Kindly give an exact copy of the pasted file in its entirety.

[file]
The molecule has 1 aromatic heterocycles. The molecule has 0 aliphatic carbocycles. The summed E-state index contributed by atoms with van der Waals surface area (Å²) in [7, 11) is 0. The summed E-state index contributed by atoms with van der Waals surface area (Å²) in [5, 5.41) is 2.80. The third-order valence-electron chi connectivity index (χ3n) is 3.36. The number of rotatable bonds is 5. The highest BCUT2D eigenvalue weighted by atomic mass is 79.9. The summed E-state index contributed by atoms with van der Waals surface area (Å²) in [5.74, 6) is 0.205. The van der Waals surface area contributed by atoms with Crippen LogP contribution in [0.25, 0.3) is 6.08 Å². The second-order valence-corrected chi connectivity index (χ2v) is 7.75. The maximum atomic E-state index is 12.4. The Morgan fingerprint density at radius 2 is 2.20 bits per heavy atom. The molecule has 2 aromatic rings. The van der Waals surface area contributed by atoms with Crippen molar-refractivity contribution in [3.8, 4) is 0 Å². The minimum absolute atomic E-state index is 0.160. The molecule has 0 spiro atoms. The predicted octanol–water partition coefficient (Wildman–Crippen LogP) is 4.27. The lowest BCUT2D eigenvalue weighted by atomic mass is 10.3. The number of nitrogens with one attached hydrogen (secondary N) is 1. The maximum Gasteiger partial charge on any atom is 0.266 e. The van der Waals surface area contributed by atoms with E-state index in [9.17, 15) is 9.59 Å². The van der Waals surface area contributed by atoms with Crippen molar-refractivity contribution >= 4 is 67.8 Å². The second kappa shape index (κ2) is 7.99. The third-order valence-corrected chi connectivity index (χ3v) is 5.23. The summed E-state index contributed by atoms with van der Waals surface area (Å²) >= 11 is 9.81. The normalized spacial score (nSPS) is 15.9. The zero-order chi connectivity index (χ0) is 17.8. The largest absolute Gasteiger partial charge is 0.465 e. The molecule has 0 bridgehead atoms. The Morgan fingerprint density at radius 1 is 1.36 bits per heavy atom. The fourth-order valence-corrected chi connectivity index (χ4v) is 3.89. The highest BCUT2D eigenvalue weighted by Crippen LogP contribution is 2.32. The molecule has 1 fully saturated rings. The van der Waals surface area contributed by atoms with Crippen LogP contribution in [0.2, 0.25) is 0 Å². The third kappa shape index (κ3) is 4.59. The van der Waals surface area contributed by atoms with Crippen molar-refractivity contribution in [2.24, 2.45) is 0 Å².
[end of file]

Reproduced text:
The molecule has 1 aromatic heterocycles. The molecule has 0 aliphatic carbocycles. The summed E-state index contributed by atoms with van der Waals surface area (Å²) in [7, 11) is 0. The summed E-state index contributed by atoms with van der Waals surface area (Å²) in [5, 5.41) is 2.80. The third-order valence-electron chi connectivity index (χ3n) is 3.36. The number of rotatable bonds is 5. The highest BCUT2D eigenvalue weighted by atomic mass is 79.9. The summed E-state index contributed by atoms with van der Waals surface area (Å²) in [5.74, 6) is 0.205. The van der Waals surface area contributed by atoms with Crippen LogP contribution in [0.25, 0.3) is 6.08 Å². The second-order valence-corrected chi connectivity index (χ2v) is 7.75. The maximum atomic E-state index is 12.4. The Morgan fingerprint density at radius 2 is 2.20 bits per heavy atom. The molecule has 2 aromatic rings. The van der Waals surface area contributed by atoms with Crippen molar-refractivity contribution in [3.8, 4) is 0 Å². The minimum absolute atomic E-state index is 0.160. The molecule has 0 spiro atoms. The predicted octanol–water partition coefficient (Wildman–Crippen LogP) is 4.27. The lowest BCUT2D eigenvalue weighted by atomic mass is 10.3. The number of nitrogens with one attached hydrogen (secondary N) is 1. The maximum Gasteiger partial charge on any atom is 0.266 e. The van der Waals surface area contributed by atoms with E-state index in [9.17, 15) is 9.59 Å². The van der Waals surface area contributed by atoms with Crippen molar-refractivity contribution >= 4 is 67.8 Å². The second kappa shape index (κ2) is 7.99. The third-order valence-corrected chi connectivity index (χ3v) is 5.23. The summed E-state index contributed by atoms with van der Waals surface area (Å²) >= 11 is 9.81. The normalized spacial score (nSPS) is 15.9. The zero-order chi connectivity index (χ0) is 17.8. The largest absolute Gasteiger partial charge is 0.465 e. The molecule has 0 bridgehead atoms. The Morgan fingerprint density at radius 1 is 1.36 bits per heavy atom. The fourth-order valence-corrected chi connectivity index (χ4v) is 3.89. The highest BCUT2D eigenvalue weighted by Crippen LogP contribution is 2.32. The molecule has 1 fully saturated rings. The van der Waals surface area contributed by atoms with Crippen LogP contribution in [0.2, 0.25) is 0 Å². The third kappa shape index (κ3) is 4.59. The van der Waals surface area contributed by atoms with Crippen molar-refractivity contribution in [2.24, 2.45) is 0 Å².